What you have to do is make it clear that he will not be able to play with you and that you will not acknowledge him until he stops barking. Use a trigger word and establish it. You want to be calm and simply not acknowledge your dog until he stops barking. Then, offer a treat and start playing with him. If he starts barking again and acting hectic, stop playing and repeat the process. Your dog will then figure out that his excessive barking is the problem and the reason why you are not happy to see him.
Here is a YouTube video of a trainer using a clicker to teach ‘speak’. A clicker is a noise that you pair with treats, so when you are training, your dog knows he is on the right track. You can also train this skill without a clicker and just treats.
“Barking is driven by a whole bunch of things,” says Dr. Kristina Spaulding, a certified applied animal behaviorist from upstate New York, “and while some dogs don’t bark much, they’ll sometimes find other ways to show their emotions or signal that they want something—like pawing at you, jumping, mouthing, stealing things, or finding other ways to get into trouble.”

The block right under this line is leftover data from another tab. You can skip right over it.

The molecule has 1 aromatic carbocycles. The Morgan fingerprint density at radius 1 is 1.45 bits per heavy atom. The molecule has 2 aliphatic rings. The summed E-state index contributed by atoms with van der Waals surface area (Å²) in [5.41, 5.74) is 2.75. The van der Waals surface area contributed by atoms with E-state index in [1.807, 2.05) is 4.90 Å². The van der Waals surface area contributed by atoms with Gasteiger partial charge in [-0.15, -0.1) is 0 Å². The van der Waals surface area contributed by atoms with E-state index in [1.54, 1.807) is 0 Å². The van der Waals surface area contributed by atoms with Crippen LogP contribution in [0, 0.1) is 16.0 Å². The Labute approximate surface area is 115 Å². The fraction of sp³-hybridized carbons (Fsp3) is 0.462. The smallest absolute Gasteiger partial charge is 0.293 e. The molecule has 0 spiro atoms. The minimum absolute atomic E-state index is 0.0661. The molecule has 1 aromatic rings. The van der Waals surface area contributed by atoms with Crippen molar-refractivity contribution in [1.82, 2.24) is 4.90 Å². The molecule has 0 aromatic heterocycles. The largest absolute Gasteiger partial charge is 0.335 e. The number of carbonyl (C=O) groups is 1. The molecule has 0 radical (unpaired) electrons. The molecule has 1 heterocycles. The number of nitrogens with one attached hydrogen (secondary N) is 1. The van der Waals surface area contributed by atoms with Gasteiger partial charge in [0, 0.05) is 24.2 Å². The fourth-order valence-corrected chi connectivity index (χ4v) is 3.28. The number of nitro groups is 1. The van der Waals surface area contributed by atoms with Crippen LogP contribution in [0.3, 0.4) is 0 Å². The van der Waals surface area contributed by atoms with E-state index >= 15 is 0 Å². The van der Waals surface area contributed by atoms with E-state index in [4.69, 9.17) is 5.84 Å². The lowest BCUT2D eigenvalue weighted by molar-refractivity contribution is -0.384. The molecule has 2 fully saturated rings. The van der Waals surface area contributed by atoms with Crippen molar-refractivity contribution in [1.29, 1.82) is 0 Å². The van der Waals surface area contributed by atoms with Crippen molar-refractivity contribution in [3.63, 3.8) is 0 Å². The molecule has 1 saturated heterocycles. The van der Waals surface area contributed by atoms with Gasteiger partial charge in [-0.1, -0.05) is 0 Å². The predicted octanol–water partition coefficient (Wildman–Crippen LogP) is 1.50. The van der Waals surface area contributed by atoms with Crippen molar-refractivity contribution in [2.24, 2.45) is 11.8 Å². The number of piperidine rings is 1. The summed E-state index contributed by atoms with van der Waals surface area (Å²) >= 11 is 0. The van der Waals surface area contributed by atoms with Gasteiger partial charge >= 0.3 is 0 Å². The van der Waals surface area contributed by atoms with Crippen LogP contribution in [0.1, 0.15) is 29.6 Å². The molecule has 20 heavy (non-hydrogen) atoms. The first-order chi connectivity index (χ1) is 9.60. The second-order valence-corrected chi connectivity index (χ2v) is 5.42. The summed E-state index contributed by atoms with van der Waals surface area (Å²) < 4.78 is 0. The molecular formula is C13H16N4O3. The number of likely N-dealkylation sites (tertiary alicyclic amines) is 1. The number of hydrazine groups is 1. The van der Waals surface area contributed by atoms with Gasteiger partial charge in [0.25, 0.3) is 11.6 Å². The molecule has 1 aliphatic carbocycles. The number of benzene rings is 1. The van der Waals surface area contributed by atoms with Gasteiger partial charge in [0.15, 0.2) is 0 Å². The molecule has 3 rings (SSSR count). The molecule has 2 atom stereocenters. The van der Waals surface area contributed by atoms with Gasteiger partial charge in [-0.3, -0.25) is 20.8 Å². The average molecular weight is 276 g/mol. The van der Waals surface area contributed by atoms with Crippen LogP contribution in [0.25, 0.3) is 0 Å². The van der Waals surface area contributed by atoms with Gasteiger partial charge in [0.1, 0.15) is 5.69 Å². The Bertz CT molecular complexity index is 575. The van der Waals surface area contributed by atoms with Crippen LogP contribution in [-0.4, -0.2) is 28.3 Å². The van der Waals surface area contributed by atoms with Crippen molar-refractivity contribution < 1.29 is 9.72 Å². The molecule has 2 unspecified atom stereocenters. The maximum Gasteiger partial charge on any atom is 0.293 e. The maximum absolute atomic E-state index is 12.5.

The point is this: Dealing with a dog won’t stop barking day or night is frustrating for everyone. Figuring out the behavioral problem that is causing your dog’s barking could save your sanity and keep the peace.
Just like any human left alone for too long, your dog gets bored, too. And as Heidi Ganahl, founder and CEO of Camp Bow Wow, explains, “If a dog is bored, they are likely to vocalize more often. If dogs are left alone for long periods of time, they can become very bored, especially if there is nothing for them to do. Dogs who are bored should be provided interactive toys such as a KONG or any of PetSafe’s Busy Buddy toys to keep your dog occupied until you get home.”